Unless I am misunderstanding, the security benefit is not that you can continue working with contracts during a malicious majority attack. It is that your contract cannot ever get into a completely irrecoverable state. If a contract uses volition only for index data, the index data for that contract can always be reconstructed from the state that is posted to L1. This is a significant win: it means you can store even more index data to optimize computation elsewhere. The 1.5k gas will be insignificant compared to how much you can save by storing more index data.
I think DA modes should be introduced to most-safe to least-safe. Obviously L1 DA is safest. Next would be L2 DA per-contract. Then would be global L2 DA. I don’t find the global L2 DA as useful because a malicious majority could put my contracts in an irrecoverable state, even though I only stored index data in volition, which is not an acceptable tradeoff for gas efficiency.
Evyatar’s point was that in a catastrophic-enough event, enough key L2-relying contracts would have been hit, which leads to most L2-relying contracts becoming unusable.
It is true that if you only stored index data you’re less impacted, but the main benefit from alternative DA modes isn’t using index data to save computation. Computation is cheap on SN and will most likely become even cheaper, already today L1 DA costs are > 90% of the fee on most transactions. L2 DA targets at reducing costs for common use cases (e.g. simple transfers).
I understand the point. The issue I have is not that it is temporarily unusable–I understand this would be the case for both the global and account specific version. It’s that the data would be permanently unavailable for all contracts with the global version; that the only way I can see out the bad situation is to revert the state of the chain to a state with public data; and that I have no way to code my contract to use this global L2 DA mode s.t. it cannot be bricked by loss of data availability.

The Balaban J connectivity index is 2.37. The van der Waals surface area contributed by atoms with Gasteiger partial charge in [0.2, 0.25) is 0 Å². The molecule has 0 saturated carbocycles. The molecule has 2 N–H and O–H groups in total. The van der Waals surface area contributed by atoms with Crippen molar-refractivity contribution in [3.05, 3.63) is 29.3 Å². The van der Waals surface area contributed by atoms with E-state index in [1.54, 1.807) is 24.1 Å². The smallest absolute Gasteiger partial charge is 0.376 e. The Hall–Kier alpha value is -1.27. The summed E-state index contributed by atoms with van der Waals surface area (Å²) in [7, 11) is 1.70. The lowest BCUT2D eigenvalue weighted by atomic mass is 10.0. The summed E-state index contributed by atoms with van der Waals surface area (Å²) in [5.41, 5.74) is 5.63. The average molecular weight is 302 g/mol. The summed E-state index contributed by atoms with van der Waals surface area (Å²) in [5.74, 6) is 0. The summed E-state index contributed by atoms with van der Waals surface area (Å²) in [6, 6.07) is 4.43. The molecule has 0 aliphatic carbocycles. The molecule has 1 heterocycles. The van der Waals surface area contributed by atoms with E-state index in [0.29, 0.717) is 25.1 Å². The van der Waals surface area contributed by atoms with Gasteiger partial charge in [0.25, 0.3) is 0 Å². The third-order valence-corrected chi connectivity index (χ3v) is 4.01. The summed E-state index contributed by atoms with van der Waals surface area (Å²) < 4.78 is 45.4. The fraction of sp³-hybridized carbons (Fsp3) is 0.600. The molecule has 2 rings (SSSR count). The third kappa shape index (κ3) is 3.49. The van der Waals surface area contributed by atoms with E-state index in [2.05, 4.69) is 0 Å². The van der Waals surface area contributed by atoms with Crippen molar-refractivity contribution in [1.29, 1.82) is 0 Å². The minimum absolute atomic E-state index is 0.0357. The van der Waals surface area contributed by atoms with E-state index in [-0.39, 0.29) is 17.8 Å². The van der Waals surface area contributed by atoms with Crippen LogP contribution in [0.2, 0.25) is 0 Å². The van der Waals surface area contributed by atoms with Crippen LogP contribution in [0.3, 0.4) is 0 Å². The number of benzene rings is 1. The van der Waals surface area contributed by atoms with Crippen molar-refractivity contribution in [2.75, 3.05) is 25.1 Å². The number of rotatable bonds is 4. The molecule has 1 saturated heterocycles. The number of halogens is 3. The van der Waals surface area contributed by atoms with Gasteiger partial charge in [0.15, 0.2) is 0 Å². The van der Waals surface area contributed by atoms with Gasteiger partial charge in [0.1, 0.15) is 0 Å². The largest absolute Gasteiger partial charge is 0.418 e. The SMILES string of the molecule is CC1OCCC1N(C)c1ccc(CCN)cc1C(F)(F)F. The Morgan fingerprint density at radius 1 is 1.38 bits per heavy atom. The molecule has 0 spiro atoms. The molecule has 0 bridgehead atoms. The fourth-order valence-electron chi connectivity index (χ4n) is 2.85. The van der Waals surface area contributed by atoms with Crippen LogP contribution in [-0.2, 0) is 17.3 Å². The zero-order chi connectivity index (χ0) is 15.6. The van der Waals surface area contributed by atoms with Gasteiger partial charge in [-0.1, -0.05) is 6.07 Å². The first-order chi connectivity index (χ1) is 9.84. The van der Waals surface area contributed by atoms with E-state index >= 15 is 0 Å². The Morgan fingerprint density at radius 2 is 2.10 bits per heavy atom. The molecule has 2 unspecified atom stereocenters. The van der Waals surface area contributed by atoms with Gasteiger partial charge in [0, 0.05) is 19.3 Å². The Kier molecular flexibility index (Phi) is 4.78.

On coding my contract to be tolerant to loss of DA: you could try allowing a way the contracts can be called to not use the indexes. This will be prohibitively expensive in my case for the functions that read indexes. In addition, since you cannot write to indexes during loss of DA, you cannot actually use the indexes since they are not updated by the no-index code path. It seems impossible to write a contract to be tolerant to loss of DA without introducing an oracle for loss of DA (or more generally just introducing upgradeability)
I would not recommend anyone to use volition with global L2 DA for index data in custodial contracts such as AMMs, lending markets.
I understand your concerns. I believe that in the future, adding another DA mode that publishes all contract state roots on L1 could help reduce costs while maintaining security for contracts that store index data.
The suggested DA mode has the potential to significantly decrease fee costs for users, but it does require careful and secure implementation of contracts. We believe that with a secure contract implementation, the benefits of significantly reduced costs can be obtained while risking only a limited amount of resources.
In hindsight, I agree that starting with global L2 DA mode is better (definitely better to start with, maybe better long term).
If Ekubo uses DA only for index data, we will be competing with AMMs that use it for everything that can offer order of magnitude cheaper interactions. So we’d still have to offer both the volition-only version and the L1-DA version to support all the use cases.